RPT-Financial tech startups compete for overlooked U.S. immigrant market
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By Gabriel Stargardter
MEXICO CITY May 24 (Reuters) - For two decades, Noe Sanchez sent money from California to his father in Mexico City through storefront outlets of traditional remittance firms such as Western Union.
Now he grabs his smartphone and uses Remitly, one of several new competing mobile apps promoting cheap and quick international transfers. Sanchez quickly got over his initial unease of sending money through an unfamiliar company.
"If it goes badly, I'll cancel it and try another," said Sanchez, a 44-year-old Mexican technical support professional in Oakland.
Founded in 2011 and backed by Amazon.com Inc Chief Executive Jeff Bezos's venture capital arm, Remitly is among a vanguard of financial technology, or fintech, companies targeting what they view as an underserved immigrant market - traditionally disregarded as high-risk and low-margin.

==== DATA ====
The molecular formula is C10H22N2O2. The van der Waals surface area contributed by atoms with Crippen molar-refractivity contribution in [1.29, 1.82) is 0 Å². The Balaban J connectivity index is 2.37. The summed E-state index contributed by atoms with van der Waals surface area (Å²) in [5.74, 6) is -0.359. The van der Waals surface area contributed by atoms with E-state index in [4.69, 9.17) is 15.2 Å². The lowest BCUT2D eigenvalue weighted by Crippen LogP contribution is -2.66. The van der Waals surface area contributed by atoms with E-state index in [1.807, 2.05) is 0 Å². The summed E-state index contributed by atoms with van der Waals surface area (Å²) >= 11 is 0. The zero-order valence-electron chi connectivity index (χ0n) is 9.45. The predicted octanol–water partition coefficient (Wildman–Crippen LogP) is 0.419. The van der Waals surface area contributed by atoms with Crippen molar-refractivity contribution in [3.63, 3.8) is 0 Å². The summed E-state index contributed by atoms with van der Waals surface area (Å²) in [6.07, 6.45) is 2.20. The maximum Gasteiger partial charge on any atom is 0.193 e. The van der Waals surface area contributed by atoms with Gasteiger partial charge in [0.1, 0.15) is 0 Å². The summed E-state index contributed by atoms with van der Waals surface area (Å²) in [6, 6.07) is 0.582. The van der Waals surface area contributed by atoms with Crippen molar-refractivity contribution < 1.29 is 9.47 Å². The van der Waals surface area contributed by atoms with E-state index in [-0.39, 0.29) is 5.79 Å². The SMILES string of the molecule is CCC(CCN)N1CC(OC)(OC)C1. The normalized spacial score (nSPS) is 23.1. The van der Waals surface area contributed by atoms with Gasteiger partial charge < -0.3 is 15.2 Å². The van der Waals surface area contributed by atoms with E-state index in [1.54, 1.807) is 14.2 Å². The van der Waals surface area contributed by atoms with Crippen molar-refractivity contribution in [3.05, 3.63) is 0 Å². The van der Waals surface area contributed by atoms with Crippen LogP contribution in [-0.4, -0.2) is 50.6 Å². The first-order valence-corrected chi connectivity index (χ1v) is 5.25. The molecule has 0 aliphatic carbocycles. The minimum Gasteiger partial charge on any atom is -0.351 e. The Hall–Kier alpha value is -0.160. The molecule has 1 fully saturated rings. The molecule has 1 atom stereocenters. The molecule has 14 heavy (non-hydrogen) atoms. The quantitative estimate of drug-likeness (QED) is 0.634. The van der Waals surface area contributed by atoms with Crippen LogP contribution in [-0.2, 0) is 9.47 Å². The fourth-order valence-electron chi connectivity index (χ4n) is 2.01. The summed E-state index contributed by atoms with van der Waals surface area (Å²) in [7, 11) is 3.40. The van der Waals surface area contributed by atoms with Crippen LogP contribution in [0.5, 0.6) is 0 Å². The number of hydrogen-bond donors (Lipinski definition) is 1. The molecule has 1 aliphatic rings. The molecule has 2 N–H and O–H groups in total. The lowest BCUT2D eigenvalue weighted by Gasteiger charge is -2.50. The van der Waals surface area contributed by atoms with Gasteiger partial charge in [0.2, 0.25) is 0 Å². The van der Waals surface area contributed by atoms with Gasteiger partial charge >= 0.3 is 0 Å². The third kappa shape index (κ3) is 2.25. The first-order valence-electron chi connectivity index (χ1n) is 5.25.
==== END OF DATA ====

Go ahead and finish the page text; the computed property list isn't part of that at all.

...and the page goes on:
The upstart firms - along with expanding digital and mobile options from Western Union Co and MoneyGram International Inc - are helping immigrants deepen their roots in the United States at a time when incendiary anti-immigration rhetoric dominates national politics.
Presumptive Republican presidential nominee Donald Trump recently attacked remittances from illegal immigrants as a form of "welfare" for Mexicans. Trump threatened to impound such money transfers unless Mexico agreed to pay up to $10 billion for his proposed wall on the southern U.S. border.
Many emerging companies in the fast-growing fintech sector, by contrast, view financial services for immigrants as an untapped source of revenue. They include remittance apps, such as Remitly, TransferWise and Xoom - an early player bought last year by PayPal Holdings Inc for $890 million - along with companies such as Lendup and Oportun, which lend to high-risk borrowers. Continuación...